CANADIAN HERITAGE INFORMATION NETWORK AND PROVINCIAL MUSEUM ASSOCIATION MEETINGS
Ottawa, February 9-12, 2009
Follow-up Report to ANSM, PSC & Passage Members
By Karin Kierstead,
Collections Coordinator - Passage Project
The meetings were very well attended, with representation from each province & territory except for the Northwest Territories and PEI, who sent their regrets. Invitees included Executive Directors and either special project, technical or training coordinators from provincial museum and art gallery associations, as well as government and other staff who have province-wide mandates or scopes to their work.
The meetings began with an overview of CHIN’s membership as of December 2008, from which I have extracted the following pertinent information:
• 1341 members in Canada
• 95 members in NS
o 3rd highest in the country, following Ontario & Quebec respectively
• 43 contributing members in NS
o 3rd highest in the country, following Quebec & Ontario respectively
o since this report was issued, the NS number has increased to 51
• 8 new members from NS in 2008
o 3rd highest in the country, following Ontario & Quebec respectively
• 15 potential members in NS
o these groups are in the middle of the membership application process
• 1 museum in NS participated in the Community Memories project in 2008
Due to the difference in the number of museums in Ontario, Quebec, and Nova Scotia, we can never expect to “beat” these much larger provinces. That said, the fact that we are ranked as highly as we are in terms of membership activity and online contribution speaks very highly to the dedication of the heritage community in Nova Scotia and the effectiveness of Passage.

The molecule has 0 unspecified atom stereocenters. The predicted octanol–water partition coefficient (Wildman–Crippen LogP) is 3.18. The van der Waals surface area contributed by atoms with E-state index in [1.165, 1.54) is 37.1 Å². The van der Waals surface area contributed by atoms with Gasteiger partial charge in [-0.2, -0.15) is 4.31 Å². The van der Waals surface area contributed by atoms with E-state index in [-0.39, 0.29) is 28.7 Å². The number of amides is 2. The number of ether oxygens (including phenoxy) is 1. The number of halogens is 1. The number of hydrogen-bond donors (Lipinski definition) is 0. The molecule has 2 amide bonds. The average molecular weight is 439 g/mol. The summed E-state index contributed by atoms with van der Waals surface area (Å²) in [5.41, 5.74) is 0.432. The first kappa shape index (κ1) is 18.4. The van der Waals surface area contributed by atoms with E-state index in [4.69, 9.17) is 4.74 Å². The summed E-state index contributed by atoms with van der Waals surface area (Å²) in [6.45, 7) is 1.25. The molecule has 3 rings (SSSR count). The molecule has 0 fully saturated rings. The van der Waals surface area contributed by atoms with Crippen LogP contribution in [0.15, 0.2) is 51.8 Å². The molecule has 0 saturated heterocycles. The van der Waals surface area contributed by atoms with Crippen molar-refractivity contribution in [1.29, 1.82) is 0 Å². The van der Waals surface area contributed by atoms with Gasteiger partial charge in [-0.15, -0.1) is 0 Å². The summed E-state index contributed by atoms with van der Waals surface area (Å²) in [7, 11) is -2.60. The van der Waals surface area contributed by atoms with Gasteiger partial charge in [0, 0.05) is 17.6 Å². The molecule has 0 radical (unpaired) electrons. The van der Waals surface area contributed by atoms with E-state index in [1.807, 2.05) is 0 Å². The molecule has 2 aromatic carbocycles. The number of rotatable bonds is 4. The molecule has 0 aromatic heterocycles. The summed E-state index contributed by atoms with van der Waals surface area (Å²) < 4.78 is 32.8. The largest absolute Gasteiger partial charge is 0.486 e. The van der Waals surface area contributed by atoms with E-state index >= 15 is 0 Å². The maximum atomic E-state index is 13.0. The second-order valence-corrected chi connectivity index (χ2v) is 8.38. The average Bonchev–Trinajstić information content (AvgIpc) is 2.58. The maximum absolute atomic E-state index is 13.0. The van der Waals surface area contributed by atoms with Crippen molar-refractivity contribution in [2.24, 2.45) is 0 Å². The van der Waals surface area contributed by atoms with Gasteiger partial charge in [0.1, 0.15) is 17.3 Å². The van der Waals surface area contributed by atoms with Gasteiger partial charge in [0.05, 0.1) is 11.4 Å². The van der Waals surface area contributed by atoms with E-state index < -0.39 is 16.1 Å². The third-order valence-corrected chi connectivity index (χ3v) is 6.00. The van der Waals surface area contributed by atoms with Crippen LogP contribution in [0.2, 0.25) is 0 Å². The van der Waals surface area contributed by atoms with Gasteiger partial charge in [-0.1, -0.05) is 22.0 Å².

The following initiatives are underway at CHIN in order to increase networking and member visibility online.
Working with Provincial Associations
CHIN is renewing its efforts to work with provincial museum associations in order to strengthen the knowledge and abilities of heritage professionals with regards to technology. They strive to gain a broad understanding of the technology capacity and digitization initiatives that are being undertaken around the country, and are working to establish a dialogue with the museum community to determine their needs pertaining to digital heritage and its applications.
Their efforts are threefold:
• undertake collections development and other special projects with provincial associations
• learn about technology developments and challenges
• become actively involved and engaged in museum activities
Virtual Museum of Canada Renewal
Currently, the VMC boasts:
• 13 million visits per year
• over 500 online exhibits
• 600,000 images
• 140 interactive games
• 3,000 museums & heritage organizations
• a teacher’s centre for enhancing course curriculum
The renewed website will be launched on May 18th, coinciding with Museum Month. Upgrades to the site include:
• Feature Museums
• Theme, subject, and color searching
o increasing usability of search function
o targeting youth
• What’s New
o allows frequent visitors to easily locate new information
o will assist enrichment project staff with tracking of uploaded records
• Curator’s Pick
o feature artifacts or collections submitted by curators from across the country
• Find Museums Near You
o search by theme or location
• Museum Guide priority
o focus on ensuring information is correct and always up-to-date
• Professional Exchange
o section aimed at museum workers, consisting of case studies, fact sheets, etc.
o members can request information on different topics
Artefacts Canada Renewal
• improve content standards
• improving the search function
• increasing the number of images
• improving the quality of data & images
• connecting researchers with museums and collections that they otherwise would not see